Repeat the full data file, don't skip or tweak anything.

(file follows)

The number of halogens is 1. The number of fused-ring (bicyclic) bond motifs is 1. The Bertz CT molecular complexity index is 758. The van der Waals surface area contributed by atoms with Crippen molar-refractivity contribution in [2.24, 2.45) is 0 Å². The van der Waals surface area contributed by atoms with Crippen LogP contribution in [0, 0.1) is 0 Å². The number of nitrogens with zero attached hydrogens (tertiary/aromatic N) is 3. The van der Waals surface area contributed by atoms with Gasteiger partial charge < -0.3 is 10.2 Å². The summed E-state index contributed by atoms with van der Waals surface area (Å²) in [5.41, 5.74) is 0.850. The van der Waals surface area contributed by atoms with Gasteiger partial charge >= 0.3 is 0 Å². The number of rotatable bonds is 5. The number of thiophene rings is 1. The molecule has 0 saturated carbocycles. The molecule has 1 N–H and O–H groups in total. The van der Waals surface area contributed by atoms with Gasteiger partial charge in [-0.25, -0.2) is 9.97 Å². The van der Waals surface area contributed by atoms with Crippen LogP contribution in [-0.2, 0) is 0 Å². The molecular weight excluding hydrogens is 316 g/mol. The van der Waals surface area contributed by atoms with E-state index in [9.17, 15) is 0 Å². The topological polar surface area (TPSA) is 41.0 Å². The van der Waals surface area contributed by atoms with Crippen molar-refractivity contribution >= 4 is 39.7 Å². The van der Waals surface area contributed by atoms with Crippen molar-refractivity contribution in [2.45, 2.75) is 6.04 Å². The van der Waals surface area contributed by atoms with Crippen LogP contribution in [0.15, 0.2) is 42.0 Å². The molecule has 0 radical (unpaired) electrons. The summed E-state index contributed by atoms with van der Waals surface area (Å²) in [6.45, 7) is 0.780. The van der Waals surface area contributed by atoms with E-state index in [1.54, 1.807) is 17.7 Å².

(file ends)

The number of halogens is 1. The number of fused-ring (bicyclic) bond motifs is 1. The Bertz CT molecular complexity index is 758. The van der Waals surface area contributed by atoms with Crippen molar-refractivity contribution in [2.24, 2.45) is 0 Å². The van der Waals surface area contributed by atoms with Crippen LogP contribution in [0, 0.1) is 0 Å². The number of nitrogens with zero attached hydrogens (tertiary/aromatic N) is 3. The van der Waals surface area contributed by atoms with Gasteiger partial charge < -0.3 is 10.2 Å². The summed E-state index contributed by atoms with van der Waals surface area (Å²) in [5.41, 5.74) is 0.850. The van der Waals surface area contributed by atoms with Gasteiger partial charge >= 0.3 is 0 Å². The number of rotatable bonds is 5. The number of thiophene rings is 1. The molecule has 0 saturated carbocycles. The molecule has 1 N–H and O–H groups in total. The van der Waals surface area contributed by atoms with Gasteiger partial charge in [-0.25, -0.2) is 9.97 Å². The van der Waals surface area contributed by atoms with Crippen LogP contribution in [-0.2, 0) is 0 Å². The molecular weight excluding hydrogens is 316 g/mol. The van der Waals surface area contributed by atoms with E-state index in [9.17, 15) is 0 Å². The topological polar surface area (TPSA) is 41.0 Å². The van der Waals surface area contributed by atoms with Crippen molar-refractivity contribution >= 4 is 39.7 Å². The van der Waals surface area contributed by atoms with Crippen molar-refractivity contribution in [2.45, 2.75) is 6.04 Å². The van der Waals surface area contributed by atoms with Crippen LogP contribution in [0.15, 0.2) is 42.0 Å². The molecule has 0 radical (unpaired) electrons. The summed E-state index contributed by atoms with van der Waals surface area (Å²) in [6.45, 7) is 0.780. The van der Waals surface area contributed by atoms with E-state index in [1.54, 1.807) is 17.7 Å².